Violence against Aboriginal women and girls in Canada is a serious problem that should concern us all.
According to a brief presented before the Inter-American Commission on Human Rights in March 2013 by the Native Women’s Association of Canada and the Canadian Feminist Alliance for International Action, Aboriginal women in Canada report rates of violence, including domestic violence and sexual assault, 3.5 times higher than non-Aboriginal women.
Young Aboriginal women are five times more likely than other Canadian women of the same age to die of violence. Between 1997 and 2000, the rate of homicide for Aboriginal women was almost seven times higher than the rate for non-Aboriginal women.
On December 8, 2015, the Government of Canada announced the launch of an independent national inquiry to address the high number of missing and murdered Indigenous women, girls, including two-spirited, lesbian, bisexual, transgendered and queer.
Between December 2015 and February 2016, the government held meetings across Canada with survivors, family members and loved ones, as well as National Indigenous Organizations, provincial/territorial representatives, front-line organizations and others to seek their views and input on the design and scope of the Inquiry. This pre-inquiry design process was led by three federal ministers: the Minister of Indigenous and Northern Affairs, Carolyn Bennett; the Minister of Justice and Attorney General of Canada, Jody Wilson-Raybould; and the Minister of Status of Women, Patty Hajdu.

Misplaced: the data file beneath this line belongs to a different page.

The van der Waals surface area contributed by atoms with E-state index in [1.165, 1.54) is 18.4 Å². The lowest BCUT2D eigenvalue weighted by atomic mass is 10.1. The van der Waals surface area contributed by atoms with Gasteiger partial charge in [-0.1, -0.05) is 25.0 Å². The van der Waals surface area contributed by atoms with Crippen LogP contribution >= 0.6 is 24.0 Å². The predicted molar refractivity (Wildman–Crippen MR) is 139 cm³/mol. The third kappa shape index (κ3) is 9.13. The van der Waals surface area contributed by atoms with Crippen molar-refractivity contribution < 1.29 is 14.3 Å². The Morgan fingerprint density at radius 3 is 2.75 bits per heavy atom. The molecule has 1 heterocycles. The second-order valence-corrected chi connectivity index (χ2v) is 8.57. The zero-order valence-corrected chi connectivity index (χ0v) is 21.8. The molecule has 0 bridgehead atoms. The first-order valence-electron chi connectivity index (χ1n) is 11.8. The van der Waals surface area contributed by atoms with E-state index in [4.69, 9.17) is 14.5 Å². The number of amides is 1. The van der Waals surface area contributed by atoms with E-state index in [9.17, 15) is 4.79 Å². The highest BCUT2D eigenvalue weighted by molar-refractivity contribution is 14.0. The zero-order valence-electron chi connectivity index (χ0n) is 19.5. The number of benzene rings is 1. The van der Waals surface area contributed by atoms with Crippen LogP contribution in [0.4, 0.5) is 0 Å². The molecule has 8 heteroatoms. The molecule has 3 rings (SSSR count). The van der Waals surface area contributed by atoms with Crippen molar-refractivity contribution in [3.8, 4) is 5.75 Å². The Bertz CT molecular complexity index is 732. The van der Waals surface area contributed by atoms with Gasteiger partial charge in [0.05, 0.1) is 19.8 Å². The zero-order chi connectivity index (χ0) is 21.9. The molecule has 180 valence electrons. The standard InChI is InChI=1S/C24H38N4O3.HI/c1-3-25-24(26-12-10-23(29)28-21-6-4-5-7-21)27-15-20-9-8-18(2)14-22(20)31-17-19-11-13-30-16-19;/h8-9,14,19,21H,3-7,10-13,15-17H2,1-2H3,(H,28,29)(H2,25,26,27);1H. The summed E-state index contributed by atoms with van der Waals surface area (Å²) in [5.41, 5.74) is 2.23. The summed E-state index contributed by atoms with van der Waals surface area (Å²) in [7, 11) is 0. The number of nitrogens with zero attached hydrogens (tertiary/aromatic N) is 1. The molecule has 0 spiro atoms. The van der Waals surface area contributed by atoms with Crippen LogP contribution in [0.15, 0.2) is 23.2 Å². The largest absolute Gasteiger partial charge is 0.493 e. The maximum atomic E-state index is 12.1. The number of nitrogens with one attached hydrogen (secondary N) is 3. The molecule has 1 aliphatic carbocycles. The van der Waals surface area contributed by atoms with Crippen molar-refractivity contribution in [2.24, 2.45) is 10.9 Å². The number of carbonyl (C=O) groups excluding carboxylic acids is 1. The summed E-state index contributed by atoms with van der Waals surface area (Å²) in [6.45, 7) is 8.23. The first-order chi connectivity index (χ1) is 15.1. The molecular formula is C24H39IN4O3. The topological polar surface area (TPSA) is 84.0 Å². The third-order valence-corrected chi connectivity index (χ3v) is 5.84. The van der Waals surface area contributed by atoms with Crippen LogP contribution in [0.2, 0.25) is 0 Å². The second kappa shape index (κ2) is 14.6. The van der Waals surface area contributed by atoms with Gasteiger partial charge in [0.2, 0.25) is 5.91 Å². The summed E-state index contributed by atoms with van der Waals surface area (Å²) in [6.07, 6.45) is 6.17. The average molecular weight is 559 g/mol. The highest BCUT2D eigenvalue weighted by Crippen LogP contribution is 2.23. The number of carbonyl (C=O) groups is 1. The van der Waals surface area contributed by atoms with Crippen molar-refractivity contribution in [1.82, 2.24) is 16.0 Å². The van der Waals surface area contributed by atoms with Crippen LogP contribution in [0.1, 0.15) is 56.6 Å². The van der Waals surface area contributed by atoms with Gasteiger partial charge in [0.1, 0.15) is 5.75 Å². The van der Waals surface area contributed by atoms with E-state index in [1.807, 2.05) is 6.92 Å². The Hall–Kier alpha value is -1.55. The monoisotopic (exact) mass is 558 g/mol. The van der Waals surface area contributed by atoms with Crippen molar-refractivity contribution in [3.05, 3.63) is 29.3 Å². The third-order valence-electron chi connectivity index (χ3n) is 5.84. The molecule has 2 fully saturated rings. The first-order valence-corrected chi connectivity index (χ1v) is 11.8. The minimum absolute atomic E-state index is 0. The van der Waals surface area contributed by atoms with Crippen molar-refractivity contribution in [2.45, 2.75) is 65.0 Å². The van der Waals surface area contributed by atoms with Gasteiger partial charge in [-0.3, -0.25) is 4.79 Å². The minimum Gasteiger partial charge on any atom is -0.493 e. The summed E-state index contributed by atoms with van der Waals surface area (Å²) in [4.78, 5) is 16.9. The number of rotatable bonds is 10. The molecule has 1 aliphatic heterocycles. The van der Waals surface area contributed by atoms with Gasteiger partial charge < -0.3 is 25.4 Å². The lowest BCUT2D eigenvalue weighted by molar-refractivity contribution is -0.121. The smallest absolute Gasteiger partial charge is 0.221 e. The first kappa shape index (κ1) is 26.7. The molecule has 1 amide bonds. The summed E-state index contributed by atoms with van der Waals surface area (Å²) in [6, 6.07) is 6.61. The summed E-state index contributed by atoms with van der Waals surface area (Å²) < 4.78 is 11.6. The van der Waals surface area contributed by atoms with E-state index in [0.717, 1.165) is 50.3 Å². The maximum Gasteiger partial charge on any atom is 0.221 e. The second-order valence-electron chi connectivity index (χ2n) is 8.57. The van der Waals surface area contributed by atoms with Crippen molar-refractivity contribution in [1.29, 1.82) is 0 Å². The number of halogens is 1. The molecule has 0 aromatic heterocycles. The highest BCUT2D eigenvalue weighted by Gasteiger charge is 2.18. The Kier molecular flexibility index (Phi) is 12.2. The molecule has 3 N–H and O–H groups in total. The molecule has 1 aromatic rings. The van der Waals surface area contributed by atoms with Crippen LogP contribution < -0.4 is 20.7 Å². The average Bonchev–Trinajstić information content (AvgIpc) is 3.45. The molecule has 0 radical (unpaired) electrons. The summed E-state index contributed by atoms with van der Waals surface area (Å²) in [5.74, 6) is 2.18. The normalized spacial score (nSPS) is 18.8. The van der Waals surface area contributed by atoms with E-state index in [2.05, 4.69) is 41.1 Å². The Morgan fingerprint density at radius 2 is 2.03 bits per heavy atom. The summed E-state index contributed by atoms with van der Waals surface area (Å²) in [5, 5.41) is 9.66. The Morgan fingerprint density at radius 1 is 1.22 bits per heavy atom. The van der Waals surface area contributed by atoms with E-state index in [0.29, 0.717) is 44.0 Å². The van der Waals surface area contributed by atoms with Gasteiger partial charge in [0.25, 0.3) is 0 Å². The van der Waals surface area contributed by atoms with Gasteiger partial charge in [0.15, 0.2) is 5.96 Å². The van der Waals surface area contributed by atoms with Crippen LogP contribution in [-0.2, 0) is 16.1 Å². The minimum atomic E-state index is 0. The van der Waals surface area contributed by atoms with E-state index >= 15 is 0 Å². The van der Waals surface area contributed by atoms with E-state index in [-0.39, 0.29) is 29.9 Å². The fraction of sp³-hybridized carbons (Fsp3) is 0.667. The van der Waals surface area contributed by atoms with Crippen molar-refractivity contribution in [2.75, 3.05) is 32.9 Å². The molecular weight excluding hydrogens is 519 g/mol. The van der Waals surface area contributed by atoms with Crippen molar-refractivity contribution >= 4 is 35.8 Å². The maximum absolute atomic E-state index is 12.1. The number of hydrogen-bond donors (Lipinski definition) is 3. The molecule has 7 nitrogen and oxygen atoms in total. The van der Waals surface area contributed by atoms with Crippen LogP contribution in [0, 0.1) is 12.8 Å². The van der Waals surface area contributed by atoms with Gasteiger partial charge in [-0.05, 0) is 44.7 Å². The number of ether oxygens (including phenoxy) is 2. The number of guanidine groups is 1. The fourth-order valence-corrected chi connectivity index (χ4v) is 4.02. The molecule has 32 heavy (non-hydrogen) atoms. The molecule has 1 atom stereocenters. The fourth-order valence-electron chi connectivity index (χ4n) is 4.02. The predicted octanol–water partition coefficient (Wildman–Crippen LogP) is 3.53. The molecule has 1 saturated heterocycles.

In May 2016, a final report was published summarizing all the feedback provided during the pre-inquiry design process.
The Commissioners officially began the National Inquiry on September 1, 2016. They are expected to submit an interim report in the fall of 2017 and a final report by the end of 2018.
The independence of the National Inquiry includes independence in fact and in appearance, which is very important in conducting the Inquiry, including reporting and making recommendations.
The National Inquiry into Missing and Murdered Indigenous Women and Girls is a public inquiry established under Part I of the federal Inquiries Act. The Inquiries Act gives the commissioners powers to conduct the National Inquiry independently and the authority to determine how best to accomplish its mandate and make recommendations.
For the commissioners, the emotional well-being of the families who have lost a loved one is at the very heart of this National Inquiry. We know that the families who will be appearing before the National Inquiry and providing statements will be re-living some of the most difficult moments of their lives. We are ensuring that the National Inquiry is done in a way that is trauma-informed and culturally appropriate.
Orders In Council
The provincial and territorial governments have declared their support for the National Inquiry into Missing and Murdered Indigenous Women and Girls. Please find below the links to their Order-in-Council and Décret administratif (Quebec). The National Inquiry is in the process of providing these in both official languages (if not yet available).
Newfoundland and Labrador
Prince Edward Island